Trail: 2D Graphics
Lesson: Working with Geometry
Stroking and Filling Graphics Primitives
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Stroking and Filling Graphics Primitives

You already know how to create different geometric primitives and more complicated shapes. This lesson teaches how to add some color and fancy outlines to your graphics and represents filling and stroking:

To apply fancy line styles and fill patterns to geometric primitives change the stroke and paint attributes in the Graphics2D context before rendering. For example, draw a dashed line by creating an appropriate Stroke object. To add this stroke to the Graphics2D context before you render the line call the setStroke method. Similarly, you apply a gradient fill to a Shape object by creating a GradientPaint object and adding it to the Graphics2D context.

The following code lines enrich geometric primitives with filling and stroking context:

// draw RoundRectangle2D.Double

final static float dash1[] = {10.0f};
    final static BasicStroke dashed =
        new BasicStroke(1.0f,
                        BasicStroke.CAP_BUTT,
                        BasicStroke.JOIN_MITER,
                        10.0f, dash1, 0.0f);
g2.setStroke(dashed);
g2.draw(new RoundRectangle2D.Double(x, y,
                                   rectWidth,
                                   rectHeight,
                                   10, 10));

Dashed rounded rectangle

// fill Ellipse2D.Double
redtowhite = new GradientPaint(0,0,color.RED,100, 0,color.WHITE);
g2.setPaint(redtowhite);
g2.fill (new Ellipse2D.Double(0, 0, 100, 50));

Polygon filled with gradient color

The ShapesDemo2D.java code example represents additional implementations of stoking and filling.

Defining Fancy Line Styles and Fill Patterns

Using the Java 2D Stroke and Paint classes, you can define fancy line styles and fill patterns.

Line Styles

Line styles are defined by the stroke attribute in the Graphics2D rendering context. To set the stroke attribute, you create a BasicStroke object and pass it into the Graphics2D setStroke method.

A BasicStroke object holds information about the line width, join style, end-cap style, and dash style. This information is used when a Shape is rendered with the draw method.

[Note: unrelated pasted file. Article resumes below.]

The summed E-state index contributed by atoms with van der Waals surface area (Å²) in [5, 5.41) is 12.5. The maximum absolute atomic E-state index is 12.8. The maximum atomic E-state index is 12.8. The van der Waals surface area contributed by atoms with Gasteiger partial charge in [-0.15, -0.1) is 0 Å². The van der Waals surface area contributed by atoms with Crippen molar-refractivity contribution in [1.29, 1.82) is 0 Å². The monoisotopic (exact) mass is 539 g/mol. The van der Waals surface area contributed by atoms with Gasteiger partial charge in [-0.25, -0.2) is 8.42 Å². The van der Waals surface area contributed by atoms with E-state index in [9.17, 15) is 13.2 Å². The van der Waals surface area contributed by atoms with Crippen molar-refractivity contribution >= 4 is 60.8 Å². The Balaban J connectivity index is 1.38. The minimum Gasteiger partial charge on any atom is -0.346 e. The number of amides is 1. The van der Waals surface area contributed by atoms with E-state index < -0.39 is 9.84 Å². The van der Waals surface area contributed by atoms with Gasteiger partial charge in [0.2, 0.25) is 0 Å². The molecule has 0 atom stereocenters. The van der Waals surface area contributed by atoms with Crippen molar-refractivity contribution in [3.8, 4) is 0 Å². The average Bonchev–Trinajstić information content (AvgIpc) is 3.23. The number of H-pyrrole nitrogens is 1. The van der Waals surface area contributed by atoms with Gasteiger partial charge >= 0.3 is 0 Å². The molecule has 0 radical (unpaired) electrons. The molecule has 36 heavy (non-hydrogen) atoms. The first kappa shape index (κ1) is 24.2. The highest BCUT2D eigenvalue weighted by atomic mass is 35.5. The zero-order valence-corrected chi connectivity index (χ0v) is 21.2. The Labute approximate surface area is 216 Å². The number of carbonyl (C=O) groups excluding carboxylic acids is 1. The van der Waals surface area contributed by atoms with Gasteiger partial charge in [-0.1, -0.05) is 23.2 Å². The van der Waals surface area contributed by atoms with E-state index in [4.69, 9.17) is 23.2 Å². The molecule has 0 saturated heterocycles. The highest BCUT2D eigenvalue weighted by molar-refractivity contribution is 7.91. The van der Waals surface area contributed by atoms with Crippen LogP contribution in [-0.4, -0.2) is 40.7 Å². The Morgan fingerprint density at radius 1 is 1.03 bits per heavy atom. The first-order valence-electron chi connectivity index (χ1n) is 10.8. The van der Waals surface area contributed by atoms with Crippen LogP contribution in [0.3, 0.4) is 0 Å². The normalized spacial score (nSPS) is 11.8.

The line width is the thickness of the line measured perpendicular to its trajectory. The line width is specified as a float value in user coordinate units, which are roughly equivalent to 1/72 of an inch when the default transform is used.

The join style is the decoration that is applied where two line segments meet. BasicStroke supports the following three join styles:

Join bevel stroke styleJOIN_BEVEL

Join miter stroke styleJOIN_MITER

Join round stroke style JOIN_ROUND

The end-cap style is the decoration that is applied where a line segment ends. BasicStroke supports the following three end-cap styles:

Butt end-cap style CAP_BUTT

Round end-cap style CAP_ROUND

Square end-cap style CAP_SQUARE

The dash style defines the pattern of opaque and transparent sections applied along the length of the line. The dash style is defined by a dash array and a dash phase. The dash array defines the dash pattern. Alternating elements in the array represent the dash length and the length of the space between dashes in user coordinate units. Element 0 represents the first dash, element 1 the first space, and so on. The dash phase is an offset into the dash pattern, also specified in user coordinate units. The dash phase indicates what part of the dash pattern is applied to the beginning of the line.

Fill Patterns

Fill patterns are defined by the paint attribute in the Graphics2D rendering context. To set the paint attribute, you create an instance of an object that implements the Paint interface and pass it into the Graphics2D setPaint method.

The following three classes implement the Paint interface: Color, GradientPaint, and TexturePaint.

To create a GradientPaint, you specify a beginning position and color and an ending position and color. The gradient changes proportionally from one color to the other color along the line connecting the two positions. For example:

Gradient filling

The pattern for a TexturePaint class is defined by a BufferedImage class. To create a TexturePaint object, you specify the image that contains the pattern and a rectangle that is used to replicate and anchor the pattern. The following image represents this feature:

Using a texture to fill a rectangle

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